McDonald’s to decrease greenhouse gas emissions significantly


The international fast food chain McDonald’s announced that they will decrease their greenhouse gas emissions by 36 percent by 2030, last week.(Anthony92931/Wikimedia Creative Commons)

The international fast food chain McDonald’s announced that they will decrease their greenhouse gas emissions by 36 percent by 2030, last week.

This effort will prevent 150 million metric tons of greenhouse gas emissions from being released into the atmosphere, according to a press release from the company. This is the equivalent of removing 32 million cars from the road, the press release said.

McDonald’s will begin using LED lighting, energy efficient kitchen equipment, sustainable packaging, restaurant recycling and engage in more sustainable agricultural practices, the press release said.

“Environmental progress doesn’t just happen, it takes bold leadership from all of us,” said Fred Krupp, President of the Environmental Defense Fund. “As one of the best-known brands on the planet, McDonald’s is well positioned to lead, and its ambitious new climate target will inspire innovation, collaboration and, most importantly, critical greenhouse gas reductions across the company’s global operations and supply chain.” 

Justin Kaiser, UConn PIRG’s Zero Waste Campaign Coordinator, said this commitment is an “exciting development.”

“It’s amazing that McDonald’s is taking this initiative and this leadership position in this area,” Kaiser said.

McDonald’s Chief Supply Chain and Sustainability Officer Francesca DeBiase said in a USA Today article that this initiative will not cost the company more than routine upgrades would.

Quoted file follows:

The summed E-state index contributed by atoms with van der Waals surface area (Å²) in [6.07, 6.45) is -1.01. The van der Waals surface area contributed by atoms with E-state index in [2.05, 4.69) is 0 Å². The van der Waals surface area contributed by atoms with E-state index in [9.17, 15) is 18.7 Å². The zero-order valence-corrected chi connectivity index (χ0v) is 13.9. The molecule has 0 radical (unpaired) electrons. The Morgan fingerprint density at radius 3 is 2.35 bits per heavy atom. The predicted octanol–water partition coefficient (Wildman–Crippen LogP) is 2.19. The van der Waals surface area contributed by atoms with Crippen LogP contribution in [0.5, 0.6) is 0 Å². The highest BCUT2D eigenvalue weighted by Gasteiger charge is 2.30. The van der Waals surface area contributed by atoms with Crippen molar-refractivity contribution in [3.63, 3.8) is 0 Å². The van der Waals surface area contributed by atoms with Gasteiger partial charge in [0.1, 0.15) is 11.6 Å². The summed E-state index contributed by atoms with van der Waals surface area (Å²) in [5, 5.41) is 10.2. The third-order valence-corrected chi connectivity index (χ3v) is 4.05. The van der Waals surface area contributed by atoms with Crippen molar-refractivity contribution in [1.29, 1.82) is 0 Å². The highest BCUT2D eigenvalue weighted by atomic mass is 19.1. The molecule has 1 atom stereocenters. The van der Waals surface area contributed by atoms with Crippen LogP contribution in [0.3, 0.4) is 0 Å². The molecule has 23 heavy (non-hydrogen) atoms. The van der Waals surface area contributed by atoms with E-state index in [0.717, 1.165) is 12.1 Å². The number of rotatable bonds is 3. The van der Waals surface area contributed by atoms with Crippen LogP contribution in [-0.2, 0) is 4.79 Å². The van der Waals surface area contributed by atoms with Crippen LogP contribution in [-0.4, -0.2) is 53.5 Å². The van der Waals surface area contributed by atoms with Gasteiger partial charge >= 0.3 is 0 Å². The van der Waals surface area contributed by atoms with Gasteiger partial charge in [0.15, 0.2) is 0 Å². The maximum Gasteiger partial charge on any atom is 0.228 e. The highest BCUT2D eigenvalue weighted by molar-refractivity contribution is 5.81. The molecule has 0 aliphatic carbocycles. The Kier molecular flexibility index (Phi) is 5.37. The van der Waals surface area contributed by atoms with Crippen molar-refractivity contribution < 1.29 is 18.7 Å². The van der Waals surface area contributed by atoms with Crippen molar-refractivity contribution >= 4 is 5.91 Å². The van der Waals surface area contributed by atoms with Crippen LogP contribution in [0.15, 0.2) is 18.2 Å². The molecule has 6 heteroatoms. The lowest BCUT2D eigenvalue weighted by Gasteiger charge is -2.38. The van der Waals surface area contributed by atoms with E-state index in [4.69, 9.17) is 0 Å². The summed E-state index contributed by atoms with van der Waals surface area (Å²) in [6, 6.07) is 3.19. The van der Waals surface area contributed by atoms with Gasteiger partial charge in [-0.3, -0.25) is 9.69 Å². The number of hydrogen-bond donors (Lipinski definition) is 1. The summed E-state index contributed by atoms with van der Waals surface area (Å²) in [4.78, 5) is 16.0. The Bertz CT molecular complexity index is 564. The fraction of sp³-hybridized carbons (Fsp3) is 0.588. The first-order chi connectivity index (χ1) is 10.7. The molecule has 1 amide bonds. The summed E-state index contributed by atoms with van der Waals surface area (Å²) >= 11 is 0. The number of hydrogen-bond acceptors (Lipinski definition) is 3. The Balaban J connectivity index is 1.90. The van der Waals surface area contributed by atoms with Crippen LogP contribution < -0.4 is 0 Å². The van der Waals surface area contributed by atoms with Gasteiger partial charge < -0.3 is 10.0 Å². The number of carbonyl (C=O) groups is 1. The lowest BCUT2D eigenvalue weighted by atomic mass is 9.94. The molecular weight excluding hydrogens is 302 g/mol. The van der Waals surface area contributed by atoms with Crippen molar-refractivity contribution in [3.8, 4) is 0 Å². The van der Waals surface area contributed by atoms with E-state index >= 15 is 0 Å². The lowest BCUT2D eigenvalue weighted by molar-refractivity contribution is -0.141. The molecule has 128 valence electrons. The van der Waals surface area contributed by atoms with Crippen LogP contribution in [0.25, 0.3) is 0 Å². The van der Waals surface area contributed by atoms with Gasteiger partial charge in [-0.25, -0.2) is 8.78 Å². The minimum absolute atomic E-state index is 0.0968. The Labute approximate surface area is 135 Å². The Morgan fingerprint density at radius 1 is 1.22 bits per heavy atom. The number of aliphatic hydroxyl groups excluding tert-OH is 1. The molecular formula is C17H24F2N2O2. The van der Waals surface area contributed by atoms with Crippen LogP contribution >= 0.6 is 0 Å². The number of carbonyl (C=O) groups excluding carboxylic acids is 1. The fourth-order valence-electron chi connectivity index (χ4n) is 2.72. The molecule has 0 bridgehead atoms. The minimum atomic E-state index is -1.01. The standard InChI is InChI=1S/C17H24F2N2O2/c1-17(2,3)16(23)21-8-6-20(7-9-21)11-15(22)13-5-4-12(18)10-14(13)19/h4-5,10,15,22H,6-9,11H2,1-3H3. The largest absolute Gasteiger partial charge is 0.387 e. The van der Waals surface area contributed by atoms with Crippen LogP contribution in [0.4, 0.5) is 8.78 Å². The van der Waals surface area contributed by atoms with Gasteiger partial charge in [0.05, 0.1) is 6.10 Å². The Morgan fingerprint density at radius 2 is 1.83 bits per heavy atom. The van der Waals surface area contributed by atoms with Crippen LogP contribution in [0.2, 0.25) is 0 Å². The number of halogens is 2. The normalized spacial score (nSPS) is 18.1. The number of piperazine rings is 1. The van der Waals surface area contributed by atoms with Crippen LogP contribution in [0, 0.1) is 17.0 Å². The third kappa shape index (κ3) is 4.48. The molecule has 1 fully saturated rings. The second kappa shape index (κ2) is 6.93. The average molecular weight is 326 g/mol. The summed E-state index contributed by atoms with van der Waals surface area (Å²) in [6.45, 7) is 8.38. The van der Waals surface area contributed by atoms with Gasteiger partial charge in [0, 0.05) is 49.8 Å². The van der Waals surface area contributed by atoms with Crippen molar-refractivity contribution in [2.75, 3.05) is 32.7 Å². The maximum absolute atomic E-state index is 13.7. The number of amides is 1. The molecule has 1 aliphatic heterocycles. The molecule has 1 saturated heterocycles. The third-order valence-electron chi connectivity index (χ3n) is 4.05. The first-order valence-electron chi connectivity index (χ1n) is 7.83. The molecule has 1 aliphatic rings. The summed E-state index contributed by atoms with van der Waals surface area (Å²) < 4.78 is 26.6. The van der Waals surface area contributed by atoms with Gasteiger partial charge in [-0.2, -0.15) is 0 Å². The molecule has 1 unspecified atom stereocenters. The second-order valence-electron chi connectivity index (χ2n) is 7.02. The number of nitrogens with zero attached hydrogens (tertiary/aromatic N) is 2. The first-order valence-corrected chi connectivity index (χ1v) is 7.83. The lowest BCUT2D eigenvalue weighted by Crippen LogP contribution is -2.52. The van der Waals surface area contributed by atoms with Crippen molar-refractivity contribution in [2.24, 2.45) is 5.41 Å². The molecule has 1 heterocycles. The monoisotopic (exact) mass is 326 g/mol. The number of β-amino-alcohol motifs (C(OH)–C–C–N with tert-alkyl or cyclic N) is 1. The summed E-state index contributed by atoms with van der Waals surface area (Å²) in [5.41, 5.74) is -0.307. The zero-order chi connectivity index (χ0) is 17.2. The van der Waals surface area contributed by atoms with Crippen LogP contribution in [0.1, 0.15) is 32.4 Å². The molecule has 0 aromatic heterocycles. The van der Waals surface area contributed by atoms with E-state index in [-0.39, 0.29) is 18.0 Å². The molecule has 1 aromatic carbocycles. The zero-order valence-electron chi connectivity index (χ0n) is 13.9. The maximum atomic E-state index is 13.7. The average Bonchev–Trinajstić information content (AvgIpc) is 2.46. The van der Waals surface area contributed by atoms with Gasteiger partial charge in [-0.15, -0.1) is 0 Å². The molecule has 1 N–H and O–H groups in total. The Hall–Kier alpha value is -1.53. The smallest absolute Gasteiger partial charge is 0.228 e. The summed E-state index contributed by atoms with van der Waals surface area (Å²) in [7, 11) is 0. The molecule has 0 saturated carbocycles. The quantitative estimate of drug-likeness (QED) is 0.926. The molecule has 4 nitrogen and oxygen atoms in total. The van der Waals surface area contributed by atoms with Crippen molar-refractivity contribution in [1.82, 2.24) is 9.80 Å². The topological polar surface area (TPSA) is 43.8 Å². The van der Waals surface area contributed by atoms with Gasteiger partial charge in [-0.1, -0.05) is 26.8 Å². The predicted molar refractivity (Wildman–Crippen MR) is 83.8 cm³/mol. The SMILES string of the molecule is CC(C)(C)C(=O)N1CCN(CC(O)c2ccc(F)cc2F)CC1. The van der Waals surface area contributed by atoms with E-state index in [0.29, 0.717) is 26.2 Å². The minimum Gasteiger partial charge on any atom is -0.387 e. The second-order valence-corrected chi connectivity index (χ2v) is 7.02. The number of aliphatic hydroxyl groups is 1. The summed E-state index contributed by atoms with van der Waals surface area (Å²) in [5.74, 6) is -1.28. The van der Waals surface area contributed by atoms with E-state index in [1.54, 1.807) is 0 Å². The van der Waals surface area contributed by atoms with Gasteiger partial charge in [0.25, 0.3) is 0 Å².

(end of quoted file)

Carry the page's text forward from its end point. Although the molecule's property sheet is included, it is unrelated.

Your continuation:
Kaiser said he thinks the cost efficiency of the effort makes it more likely that other companies will follow McDonald’s lead.

“It just shows that this is a sustainable practice that other people can do,” Kaiser said.

Kaiser said he thinks the goal McDonald’s has set for itself is attainable.

“These are all things I think they can implement because there is the underlying infrastructure there for them to be able to implement them,” Kaiser said.

One of PIRG’s national campaigns is to work with companies in the beef industry, in which McDonald’s is the largest buyer, to stop their overuse of antibiotics. Kaiser said the problem with these antibiotics is that they can promote the proliferation of antibiotic-resistant superbugs.

“Starting there is the first step to removing that risk and making sure this doesn’t become a public health crisis,” Kaiser said.

In 2016, McDonald’s announced it had completed its transition to using antibiotic-free chicken. 

“We definitely look forward to working with McDonald’s to continue implementing that,” Kaiser said. “I have no doubt that [they] have the public interest…in mind, especially with this initiative they just rolled out.”

Kaiser said that while large companies like McDonald’s or Dunkin Donuts, which announced it would stop using Styrofoam cups last month, need to take responsibility for environmental sustainability, the general public also needs to maintain their consciousness.

“Individuals have a role to play in this as well,” Kaiser said. “No matter what cup a company sells, it’s always better to bring your own. (But) at the end of the day it’s still important for corporations to make the change because not everybody can do that.

Anna Zarra Aldrich is a staff writer for The Daily Campus. She can be reached via email at She tweets @ZarraAnna.

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